The absence of a uterus and associated organs is personally alarming and distressing to me, but in my mother’s view (from the privileged position of having never lacked those things), that does not mean that I should have or should in the future have them.

Predestination is an argument that I often hear from the religious against my womanhood. “God made you the way you are, and God doesn’t make mistakes!” So, then, my entire life was planned out for me before I existed? Yes, according to some Christians, and it’s a sin or at the very least an affront to God for you to go against it. Even though you have no way of knowing what in the world that plan is.

I personally resist this notion, and my parents hate this one most of all…

“God doesn’t make mistakes!”
“No, he doesn’t.”
“So you can’t be anything other than what you were born!” My father thinks Mom has me cornered. I often wonder what it’s like to be that simple and yet so completely convinced of my own superiority…
“Who makes a baby, mom?”
“God does!”
“So sex has nothing to do with it?”
“Jesus Christ, mother, you’re a nurse! You’re literally not allowed to be that dense!” At this, my father shoots death at me through his eyes.
“What’s your point?” He growls.
“My point is that sex has something to do with it, that’s irrefutable fact.”
“That’s not a point.”
“What can be stated as fact from observation is that two fertile humans create a human body via procreation.”
“And if you have to assign some part of this process to God, I assert that God creates the soul that inhabits this body you made.”
“And if God doesn’t make mistakes… And there’s a mistake…”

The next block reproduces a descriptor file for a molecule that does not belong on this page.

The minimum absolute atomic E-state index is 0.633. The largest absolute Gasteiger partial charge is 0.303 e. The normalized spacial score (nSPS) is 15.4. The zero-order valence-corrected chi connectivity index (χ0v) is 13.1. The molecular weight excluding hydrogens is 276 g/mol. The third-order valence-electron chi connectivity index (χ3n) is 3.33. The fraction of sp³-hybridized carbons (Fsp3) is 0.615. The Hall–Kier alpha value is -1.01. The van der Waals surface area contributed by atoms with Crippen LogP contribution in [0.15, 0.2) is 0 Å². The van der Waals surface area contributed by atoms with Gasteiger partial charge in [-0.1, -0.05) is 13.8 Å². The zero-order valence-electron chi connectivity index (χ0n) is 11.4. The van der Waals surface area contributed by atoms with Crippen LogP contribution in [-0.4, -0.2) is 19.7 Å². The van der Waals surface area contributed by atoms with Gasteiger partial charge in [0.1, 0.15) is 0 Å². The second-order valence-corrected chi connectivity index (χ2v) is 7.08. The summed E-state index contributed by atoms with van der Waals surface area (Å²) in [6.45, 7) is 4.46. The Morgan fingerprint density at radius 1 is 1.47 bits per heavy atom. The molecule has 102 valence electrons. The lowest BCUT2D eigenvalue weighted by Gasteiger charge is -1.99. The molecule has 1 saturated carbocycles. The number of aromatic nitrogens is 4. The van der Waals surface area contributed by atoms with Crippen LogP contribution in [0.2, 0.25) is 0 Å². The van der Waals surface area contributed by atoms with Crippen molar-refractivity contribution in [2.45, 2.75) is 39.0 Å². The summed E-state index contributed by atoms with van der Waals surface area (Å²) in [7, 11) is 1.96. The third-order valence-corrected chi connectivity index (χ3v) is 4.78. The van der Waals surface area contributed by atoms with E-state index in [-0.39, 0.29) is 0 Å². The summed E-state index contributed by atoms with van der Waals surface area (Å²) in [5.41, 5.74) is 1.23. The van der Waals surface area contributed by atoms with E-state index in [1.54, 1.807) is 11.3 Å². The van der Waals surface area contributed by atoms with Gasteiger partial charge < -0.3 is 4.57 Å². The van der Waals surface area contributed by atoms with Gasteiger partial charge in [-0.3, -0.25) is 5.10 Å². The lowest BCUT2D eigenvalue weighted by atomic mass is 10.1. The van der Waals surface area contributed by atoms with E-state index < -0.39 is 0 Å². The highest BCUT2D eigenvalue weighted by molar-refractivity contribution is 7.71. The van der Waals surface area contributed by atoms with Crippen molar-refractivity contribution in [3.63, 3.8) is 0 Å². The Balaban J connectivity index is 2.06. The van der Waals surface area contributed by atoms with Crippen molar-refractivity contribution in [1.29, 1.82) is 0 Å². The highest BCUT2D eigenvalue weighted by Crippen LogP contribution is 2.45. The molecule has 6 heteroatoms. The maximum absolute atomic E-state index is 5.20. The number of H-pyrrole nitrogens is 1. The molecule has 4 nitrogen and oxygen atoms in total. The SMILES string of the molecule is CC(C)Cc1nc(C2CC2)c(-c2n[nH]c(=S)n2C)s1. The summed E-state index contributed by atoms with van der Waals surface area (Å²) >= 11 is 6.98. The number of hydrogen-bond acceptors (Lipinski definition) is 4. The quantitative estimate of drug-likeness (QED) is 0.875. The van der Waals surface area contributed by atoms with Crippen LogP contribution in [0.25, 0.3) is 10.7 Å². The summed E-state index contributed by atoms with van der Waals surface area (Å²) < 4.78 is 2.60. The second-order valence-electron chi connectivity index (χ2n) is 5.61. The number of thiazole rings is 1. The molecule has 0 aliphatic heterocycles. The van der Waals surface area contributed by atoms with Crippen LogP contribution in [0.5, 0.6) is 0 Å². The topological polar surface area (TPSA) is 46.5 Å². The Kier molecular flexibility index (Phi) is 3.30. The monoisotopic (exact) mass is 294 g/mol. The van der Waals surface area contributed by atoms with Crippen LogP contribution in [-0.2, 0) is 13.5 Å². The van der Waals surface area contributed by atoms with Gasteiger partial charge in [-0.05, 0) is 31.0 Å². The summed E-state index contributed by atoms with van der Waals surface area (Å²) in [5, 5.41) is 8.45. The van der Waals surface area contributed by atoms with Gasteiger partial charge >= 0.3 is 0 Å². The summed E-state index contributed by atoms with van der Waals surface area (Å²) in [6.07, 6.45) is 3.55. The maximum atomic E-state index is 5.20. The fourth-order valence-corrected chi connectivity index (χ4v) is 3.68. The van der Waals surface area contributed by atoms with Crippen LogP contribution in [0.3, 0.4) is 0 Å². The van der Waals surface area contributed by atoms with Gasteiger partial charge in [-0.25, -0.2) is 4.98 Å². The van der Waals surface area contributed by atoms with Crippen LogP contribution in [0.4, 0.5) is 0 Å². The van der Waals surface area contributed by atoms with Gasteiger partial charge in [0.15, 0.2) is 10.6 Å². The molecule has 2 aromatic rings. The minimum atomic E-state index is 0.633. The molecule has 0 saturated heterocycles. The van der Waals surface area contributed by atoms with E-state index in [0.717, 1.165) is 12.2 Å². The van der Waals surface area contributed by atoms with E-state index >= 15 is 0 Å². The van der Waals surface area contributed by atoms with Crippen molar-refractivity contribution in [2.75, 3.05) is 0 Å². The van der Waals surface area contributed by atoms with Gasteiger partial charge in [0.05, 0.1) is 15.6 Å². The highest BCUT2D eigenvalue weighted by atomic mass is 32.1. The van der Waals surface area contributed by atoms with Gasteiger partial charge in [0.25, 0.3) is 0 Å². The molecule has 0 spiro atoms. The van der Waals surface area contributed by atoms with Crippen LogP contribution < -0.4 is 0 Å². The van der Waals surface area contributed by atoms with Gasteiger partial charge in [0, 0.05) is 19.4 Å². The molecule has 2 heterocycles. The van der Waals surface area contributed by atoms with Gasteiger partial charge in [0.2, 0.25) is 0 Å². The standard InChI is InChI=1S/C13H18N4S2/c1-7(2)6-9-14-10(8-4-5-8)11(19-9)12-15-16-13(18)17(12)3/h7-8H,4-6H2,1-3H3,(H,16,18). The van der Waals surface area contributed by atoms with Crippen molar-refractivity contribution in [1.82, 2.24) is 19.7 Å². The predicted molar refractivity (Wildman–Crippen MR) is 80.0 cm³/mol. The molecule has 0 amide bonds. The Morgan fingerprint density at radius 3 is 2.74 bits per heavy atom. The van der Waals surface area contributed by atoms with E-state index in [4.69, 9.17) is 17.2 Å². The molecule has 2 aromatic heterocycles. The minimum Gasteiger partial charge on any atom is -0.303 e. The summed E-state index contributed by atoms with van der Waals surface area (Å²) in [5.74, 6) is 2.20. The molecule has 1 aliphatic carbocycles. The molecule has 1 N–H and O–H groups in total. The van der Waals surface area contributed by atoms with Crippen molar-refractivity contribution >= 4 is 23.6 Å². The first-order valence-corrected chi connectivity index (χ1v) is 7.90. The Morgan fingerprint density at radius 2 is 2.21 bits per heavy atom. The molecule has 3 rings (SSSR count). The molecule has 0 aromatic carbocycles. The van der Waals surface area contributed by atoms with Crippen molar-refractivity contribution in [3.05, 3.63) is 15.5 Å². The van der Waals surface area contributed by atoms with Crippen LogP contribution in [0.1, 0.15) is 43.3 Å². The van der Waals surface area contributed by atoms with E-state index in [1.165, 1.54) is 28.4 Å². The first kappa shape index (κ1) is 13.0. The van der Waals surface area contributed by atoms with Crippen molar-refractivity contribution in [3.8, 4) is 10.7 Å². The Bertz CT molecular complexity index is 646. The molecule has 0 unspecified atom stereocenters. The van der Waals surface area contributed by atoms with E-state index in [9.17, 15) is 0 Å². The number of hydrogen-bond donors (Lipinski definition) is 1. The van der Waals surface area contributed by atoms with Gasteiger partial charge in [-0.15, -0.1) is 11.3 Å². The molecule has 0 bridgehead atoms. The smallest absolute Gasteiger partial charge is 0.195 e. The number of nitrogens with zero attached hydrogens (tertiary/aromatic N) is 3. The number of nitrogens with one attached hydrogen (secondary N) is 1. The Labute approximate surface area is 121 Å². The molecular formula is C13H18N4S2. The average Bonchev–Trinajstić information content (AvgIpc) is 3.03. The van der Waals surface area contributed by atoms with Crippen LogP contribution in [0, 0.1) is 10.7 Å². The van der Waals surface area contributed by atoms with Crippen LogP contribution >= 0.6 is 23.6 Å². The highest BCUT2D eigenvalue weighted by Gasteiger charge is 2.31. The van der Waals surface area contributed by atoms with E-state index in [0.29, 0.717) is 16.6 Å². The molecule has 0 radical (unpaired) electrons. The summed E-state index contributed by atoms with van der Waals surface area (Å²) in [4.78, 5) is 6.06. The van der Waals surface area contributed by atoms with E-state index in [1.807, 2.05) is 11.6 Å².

“Wait, you’re blaming us for this?!”
I throw up my hands with an exasperated sigh. I’ll grant you, the gesture is not entirely authentic, because I led them to this exact point, “No, mother, because like I keep telling you, there’s nothing wrong with me! I’m just a different kind of woman.”
My father, realizing that they’d been had by their own frogspawn child, drew himself up to his full height of three inches shorter than me, but somehow managed to tower over me. Do they teach this to parents someplace? “YOU ARE NOT A F***ING WOMAN!”

And so on. Anyone who actually knows me knows that I am not, nor have I ever been, a very manly personality. Arrogant, abrupt, and aloof? Sometimes, but I have never displayed that as anything but a defensive mechanism in a world that very early taught me that they knew I was different, and they were going to punish me for it.

So it’s not biology and it’s not destiny and it’s certainly not anatomy that makes a woman… So, what is it? Here I’m going to give Dr. Jordan Peterson a well-deserved heart attack and use the term “post-modern” in the correct context. God, a woman who knows he’s full of shit and exactly why? What a nightmare! I digress.

The archetypal post-modern thought is “can we really know?” Can we really know what makes a woman? I mean, my mother’s femininity (such that it is) is one 50-year-old essay on the feminine revolving primarily around reproduction and nurturing, because that’s basically all she’s ever done with her life. That definition is vastly different from even her own sister’s, which is far more… glam-y. And it’s different from my sister’s definition of femininity, which is actually a lot closer to my own, with its learned standoffishness and RBF that can stun an ox. It’s far different from my ex-wife’s, who can quietly endure anything. I don’t think we as women can describe our own femininity, I think we’re too close to it. But others can. I know who my role models were, and they were glamorous and tough. Frequently queens and empresses; fictional characters or distant celebrities, mostly; and other women having to make their way in a world that was hostile to them for their gender.

Is femininity attitude? Is it self-identity? Is it innate? Is it destined?

At the end of the day, all I can say is that I am a woman. I fought for it. I suffered because of it, I earned my womanhood. And I still do, with every sideways look and every person who thinks I can’t hear them talk about me and every person who thinks I don’t know what Yik Yak is, I continue to fight. I know it’s real. But femininity defies description, because it is for the individual woman what she says it is.

Woman, you are who you say you are. And that is enough.